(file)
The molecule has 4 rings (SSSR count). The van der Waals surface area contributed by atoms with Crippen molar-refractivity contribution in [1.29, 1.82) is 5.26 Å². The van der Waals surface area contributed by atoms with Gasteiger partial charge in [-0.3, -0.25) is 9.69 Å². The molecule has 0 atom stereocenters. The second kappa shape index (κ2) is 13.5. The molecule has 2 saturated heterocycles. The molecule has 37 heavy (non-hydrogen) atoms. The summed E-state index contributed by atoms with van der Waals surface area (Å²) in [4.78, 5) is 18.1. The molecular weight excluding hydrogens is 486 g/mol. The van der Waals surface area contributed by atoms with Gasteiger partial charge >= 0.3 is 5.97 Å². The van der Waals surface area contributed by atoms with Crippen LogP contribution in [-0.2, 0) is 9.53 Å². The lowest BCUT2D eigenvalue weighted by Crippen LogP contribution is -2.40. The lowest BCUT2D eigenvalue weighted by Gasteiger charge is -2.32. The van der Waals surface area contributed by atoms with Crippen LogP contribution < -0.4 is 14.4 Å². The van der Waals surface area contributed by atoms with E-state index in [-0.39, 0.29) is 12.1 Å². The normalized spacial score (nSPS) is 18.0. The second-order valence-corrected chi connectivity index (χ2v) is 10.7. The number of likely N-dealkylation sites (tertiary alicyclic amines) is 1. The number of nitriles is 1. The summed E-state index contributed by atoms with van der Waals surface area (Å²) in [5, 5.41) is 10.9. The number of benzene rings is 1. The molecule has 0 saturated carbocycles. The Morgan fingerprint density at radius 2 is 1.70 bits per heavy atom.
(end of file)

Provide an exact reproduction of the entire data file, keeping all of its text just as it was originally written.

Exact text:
The molecule has 4 rings (SSSR count). The van der Waals surface area contributed by atoms with Crippen molar-refractivity contribution in [1.29, 1.82) is 5.26 Å². The van der Waals surface area contributed by atoms with Gasteiger partial charge in [-0.3, -0.25) is 9.69 Å². The molecule has 0 atom stereocenters. The second kappa shape index (κ2) is 13.5. The molecule has 2 saturated heterocycles. The molecule has 37 heavy (non-hydrogen) atoms. The summed E-state index contributed by atoms with van der Waals surface area (Å²) in [4.78, 5) is 18.1. The molecular weight excluding hydrogens is 486 g/mol. The van der Waals surface area contributed by atoms with Gasteiger partial charge >= 0.3 is 5.97 Å². The van der Waals surface area contributed by atoms with Crippen LogP contribution in [-0.2, 0) is 9.53 Å². The lowest BCUT2D eigenvalue weighted by Crippen LogP contribution is -2.40. The lowest BCUT2D eigenvalue weighted by Gasteiger charge is -2.32. The van der Waals surface area contributed by atoms with Crippen LogP contribution < -0.4 is 14.4 Å². The van der Waals surface area contributed by atoms with E-state index in [-0.39, 0.29) is 12.1 Å². The normalized spacial score (nSPS) is 18.0. The second-order valence-corrected chi connectivity index (χ2v) is 10.7. The number of likely N-dealkylation sites (tertiary alicyclic amines) is 1. The number of nitriles is 1. The summed E-state index contributed by atoms with van der Waals surface area (Å²) in [5, 5.41) is 10.9. The number of benzene rings is 1. The molecule has 0 saturated carbocycles. The Morgan fingerprint density at radius 2 is 1.70 bits per heavy atom.